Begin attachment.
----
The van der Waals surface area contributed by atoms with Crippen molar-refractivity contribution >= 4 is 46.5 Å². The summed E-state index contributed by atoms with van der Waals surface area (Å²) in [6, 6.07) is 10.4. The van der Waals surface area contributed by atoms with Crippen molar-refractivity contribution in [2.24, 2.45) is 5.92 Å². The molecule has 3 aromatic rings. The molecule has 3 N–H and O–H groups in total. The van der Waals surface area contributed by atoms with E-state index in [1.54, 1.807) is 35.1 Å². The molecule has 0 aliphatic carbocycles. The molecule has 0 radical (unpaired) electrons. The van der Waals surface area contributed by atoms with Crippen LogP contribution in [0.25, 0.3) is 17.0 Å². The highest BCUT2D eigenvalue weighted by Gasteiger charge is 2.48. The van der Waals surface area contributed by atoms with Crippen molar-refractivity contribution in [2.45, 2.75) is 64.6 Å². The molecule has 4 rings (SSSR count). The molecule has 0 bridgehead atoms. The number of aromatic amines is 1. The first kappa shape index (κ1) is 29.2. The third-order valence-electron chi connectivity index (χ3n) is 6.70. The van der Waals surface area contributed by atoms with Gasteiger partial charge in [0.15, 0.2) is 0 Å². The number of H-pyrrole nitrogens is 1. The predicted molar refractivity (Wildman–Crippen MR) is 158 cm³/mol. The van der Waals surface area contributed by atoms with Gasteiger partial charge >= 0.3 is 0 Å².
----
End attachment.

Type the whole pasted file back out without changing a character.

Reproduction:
The van der Waals surface area contributed by atoms with Crippen molar-refractivity contribution >= 4 is 46.5 Å². The summed E-state index contributed by atoms with van der Waals surface area (Å²) in [6, 6.07) is 10.4. The van der Waals surface area contributed by atoms with Crippen molar-refractivity contribution in [2.24, 2.45) is 5.92 Å². The molecule has 3 aromatic rings. The molecule has 3 N–H and O–H groups in total. The van der Waals surface area contributed by atoms with E-state index in [1.54, 1.807) is 35.1 Å². The molecule has 0 aliphatic carbocycles. The molecule has 0 radical (unpaired) electrons. The van der Waals surface area contributed by atoms with Crippen LogP contribution in [0.25, 0.3) is 17.0 Å². The highest BCUT2D eigenvalue weighted by Gasteiger charge is 2.48. The van der Waals surface area contributed by atoms with Crippen molar-refractivity contribution in [2.45, 2.75) is 64.6 Å². The molecule has 4 rings (SSSR count). The molecule has 0 bridgehead atoms. The number of aromatic amines is 1. The first kappa shape index (κ1) is 29.2. The third-order valence-electron chi connectivity index (χ3n) is 6.70. The van der Waals surface area contributed by atoms with Gasteiger partial charge in [0.15, 0.2) is 0 Å². The number of H-pyrrole nitrogens is 1. The predicted molar refractivity (Wildman–Crippen MR) is 158 cm³/mol. The van der Waals surface area contributed by atoms with Gasteiger partial charge >= 0.3 is 0 Å².